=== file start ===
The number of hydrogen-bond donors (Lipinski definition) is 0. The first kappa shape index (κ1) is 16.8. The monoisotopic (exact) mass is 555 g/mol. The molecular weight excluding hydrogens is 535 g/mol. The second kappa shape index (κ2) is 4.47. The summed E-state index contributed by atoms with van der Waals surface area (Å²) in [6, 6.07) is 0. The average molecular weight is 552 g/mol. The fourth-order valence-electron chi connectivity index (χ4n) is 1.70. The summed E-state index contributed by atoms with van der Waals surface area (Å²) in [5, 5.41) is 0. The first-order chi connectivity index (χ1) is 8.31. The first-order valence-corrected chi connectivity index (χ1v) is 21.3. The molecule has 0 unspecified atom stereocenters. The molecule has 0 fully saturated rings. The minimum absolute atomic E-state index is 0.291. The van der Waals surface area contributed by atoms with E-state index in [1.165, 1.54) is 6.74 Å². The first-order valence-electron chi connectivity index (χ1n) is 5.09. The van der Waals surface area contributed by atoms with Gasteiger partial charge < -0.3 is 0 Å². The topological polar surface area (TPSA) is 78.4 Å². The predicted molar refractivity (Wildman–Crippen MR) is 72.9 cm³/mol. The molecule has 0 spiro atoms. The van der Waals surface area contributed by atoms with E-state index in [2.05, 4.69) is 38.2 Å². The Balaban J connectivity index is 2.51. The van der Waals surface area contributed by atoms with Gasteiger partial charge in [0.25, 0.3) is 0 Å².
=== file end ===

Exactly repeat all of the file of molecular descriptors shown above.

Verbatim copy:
The number of hydrogen-bond donors (Lipinski definition) is 0. The first kappa shape index (κ1) is 16.8. The monoisotopic (exact) mass is 555 g/mol. The molecular weight excluding hydrogens is 535 g/mol. The second kappa shape index (κ2) is 4.47. The summed E-state index contributed by atoms with van der Waals surface area (Å²) in [6, 6.07) is 0. The average molecular weight is 552 g/mol. The fourth-order valence-electron chi connectivity index (χ4n) is 1.70. The summed E-state index contributed by atoms with van der Waals surface area (Å²) in [5, 5.41) is 0. The first-order chi connectivity index (χ1) is 8.31. The first-order valence-corrected chi connectivity index (χ1v) is 21.3. The molecule has 0 unspecified atom stereocenters. The molecule has 0 fully saturated rings. The minimum absolute atomic E-state index is 0.291. The van der Waals surface area contributed by atoms with E-state index in [1.165, 1.54) is 6.74 Å². The first-order valence-electron chi connectivity index (χ1n) is 5.09. The van der Waals surface area contributed by atoms with Gasteiger partial charge < -0.3 is 0 Å². The topological polar surface area (TPSA) is 78.4 Å². The predicted molar refractivity (Wildman–Crippen MR) is 72.9 cm³/mol. The molecule has 0 spiro atoms. The van der Waals surface area contributed by atoms with E-state index in [2.05, 4.69) is 38.2 Å². The Balaban J connectivity index is 2.51. The van der Waals surface area contributed by atoms with Gasteiger partial charge in [0.25, 0.3) is 0 Å².